‘The Prodigy’ takes evil genius to new heights

Reincarnation, possession and parenting come together in Nicholas McCarthy’s horror film “The Prodigy” — a movie that takes evil genius to a whole new level.

This film includes everything “How to Parent for Dummies” left out as new parents Sarah and John Blume, played by Taylor Schilling and Peter Mooney, raise their son Miles, played by Jackson Robert Scott.

Unsurprisingly, Sarah and John are thrilled when Miles shows rapid signs of development and Einstein levels of intelligence; however, as time goes on and Miles grows up, their genius child turns their lives into a living nightmare.

“The Prodigy” opens with a punch — literally.

In Ohio, an unnamed woman breaks through the door of an abandoned house in the middle of the woods. She rushes through the forest and onto the middle of a road. Running into the middle of the road, the woman is eventually helped by a driver.

Once the driver gets out of the car to rush to the woman’s side, the audience gets a closer look at the woman, who happens to be missing one of her hands.

The handless woman leads police to her captor. Alerted by flashlights in the night, her captor realizes the woman broke free from her closet prison and greets the officers on the house’s front step.

There is no exorcism or ghosts, but the fear is still terrifyingly real.

— Marley Parish, Class of 2019, Allegheny College

Concealing something behind his back, officers jump to execute the man. After the flood of bullets penetrate his body, he falls to the ground revealing what he was hiding from them — the woman’s hand.

At the same time of this killing, Sarah goes into labor. She and John leave their Fox Chapel, Pennsylvania, home to go to the hospital. After hours of being in labor, Sarah is shown holding Miles, who was born with two different colored eyes.

The seemingly perfect family, Miles starts out as a playful, but clearly smart, boy who likes to have staring contests with his mother. Sarah and John have Miles tested after they realize how smart their son is, and he is eventually placed in a private school.

John, confused by his son’s school not believing in homework, shakes off Miles’s sometimes condescending remarks about being smarter than his dad; however, both Sarah and John are thrown off one night at dinner when Miles asks for paprika to help flavor his meal.

These seemingly subtle red flags escalate when Miles takes a wrench to a classmate’s face after Miles does not get to work with a girl he likes in his class.

Over time, Sarah begins to hear Miles talking in his sleep. Later, she records him talking and learns that the dialect is native to a small town in Hungary.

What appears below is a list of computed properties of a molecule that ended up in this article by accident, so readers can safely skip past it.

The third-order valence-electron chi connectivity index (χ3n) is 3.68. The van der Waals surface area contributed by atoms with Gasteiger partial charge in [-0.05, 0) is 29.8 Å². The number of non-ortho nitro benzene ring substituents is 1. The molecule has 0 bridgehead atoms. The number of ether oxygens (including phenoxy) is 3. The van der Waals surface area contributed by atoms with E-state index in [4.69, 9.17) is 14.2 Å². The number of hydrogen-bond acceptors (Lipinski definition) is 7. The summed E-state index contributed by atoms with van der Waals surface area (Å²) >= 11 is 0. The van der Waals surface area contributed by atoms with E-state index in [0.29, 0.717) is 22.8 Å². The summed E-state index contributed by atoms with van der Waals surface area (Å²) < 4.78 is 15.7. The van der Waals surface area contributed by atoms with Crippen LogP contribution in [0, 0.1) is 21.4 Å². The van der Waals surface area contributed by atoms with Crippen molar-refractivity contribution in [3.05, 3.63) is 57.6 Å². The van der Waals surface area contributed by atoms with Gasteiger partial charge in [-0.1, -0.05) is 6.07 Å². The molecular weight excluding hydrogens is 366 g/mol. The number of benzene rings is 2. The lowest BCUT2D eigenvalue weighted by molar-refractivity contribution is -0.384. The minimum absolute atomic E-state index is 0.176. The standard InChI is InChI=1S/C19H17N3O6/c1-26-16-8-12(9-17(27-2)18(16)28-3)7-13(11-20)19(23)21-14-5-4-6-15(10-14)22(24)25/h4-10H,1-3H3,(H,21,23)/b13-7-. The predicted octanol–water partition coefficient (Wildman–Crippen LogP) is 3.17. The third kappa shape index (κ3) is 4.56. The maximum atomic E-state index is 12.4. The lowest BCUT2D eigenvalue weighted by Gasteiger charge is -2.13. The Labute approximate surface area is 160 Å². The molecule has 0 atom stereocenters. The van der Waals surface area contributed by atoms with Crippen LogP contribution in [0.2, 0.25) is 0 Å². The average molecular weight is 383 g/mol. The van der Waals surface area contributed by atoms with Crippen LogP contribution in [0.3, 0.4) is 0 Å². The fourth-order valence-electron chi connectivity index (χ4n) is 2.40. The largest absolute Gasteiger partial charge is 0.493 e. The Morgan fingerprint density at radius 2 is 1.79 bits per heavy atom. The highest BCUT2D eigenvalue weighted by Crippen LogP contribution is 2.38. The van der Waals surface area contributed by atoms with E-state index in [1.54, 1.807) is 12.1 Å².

As the plot progresses, the two narratives presented in the beginning of the film are woven together and are represented through Miles’s changes in behavior.

Sarah and John leave Miles with a babysitter to have a date night without any “kid talk.” While Miles is home, he convinces his babysitter to play a game of hide and seek. Sarah and John’s alone time is cut short when the babysitter steps on a strategically placed shard of glass as she made her way down the basement steps on her search for Miles.

When questioned, Miles tells his mom he does not remember what happened or how the babysitter got hurt. Naively, Sarah believes him.

Miles confesses to his mom that he often leaves his body during his sleep. Confused, Sarah tells Miles’s therapist about her son’s actions.

Miles’s violent outbursts, paired with his newfound bilinguality brings him to a therapist’s office. Struck by Miles’s condition, his therapist recommends Sarah take him to doctor who specializes in reincarnation.

This film gives a fresh perspective to the horror genre, specifically with the possession narrative. Rather than having a demonic spirit or paranormal force as the clear antagonist, the evil taking over is very real and human in form.

The specialists believes Edward Scarka, the man who was killed at the beginning of the film, was reincarnated with malicious, sinister intentions to carry out his heinous crimes under the guise of a child.

“The Prodigy” offers audiences a break from the typical horror film.

There is no exorcism or ghosts, but the fear is still terrifyingly real.

As with any movie, there are the run of the mill, predictable jump scares; however, I did find myself covering my eyes as the plot begins to unravel and Edward takes over Miles’s body.

In addition to the reincarnation plotline, Sarah’s struggle as a mother adds color to the film, creating another story to grapple with. As she tries to differentiate between Miles and Edward, her character becomes more relatable and sympathetic.

Sarah falters when she brings Miles’s body to the one who got away at the beginning of the movie to help Edward finish what he started, urging him to kill her.

The movie ends with an unexpected twist which helps rectify the predictable parts.

Overall, “The Prodigy” stands out as a fresh narrative that challenges the family dynamic. With its scares and eerily real plotline, this horror movie is one for the books.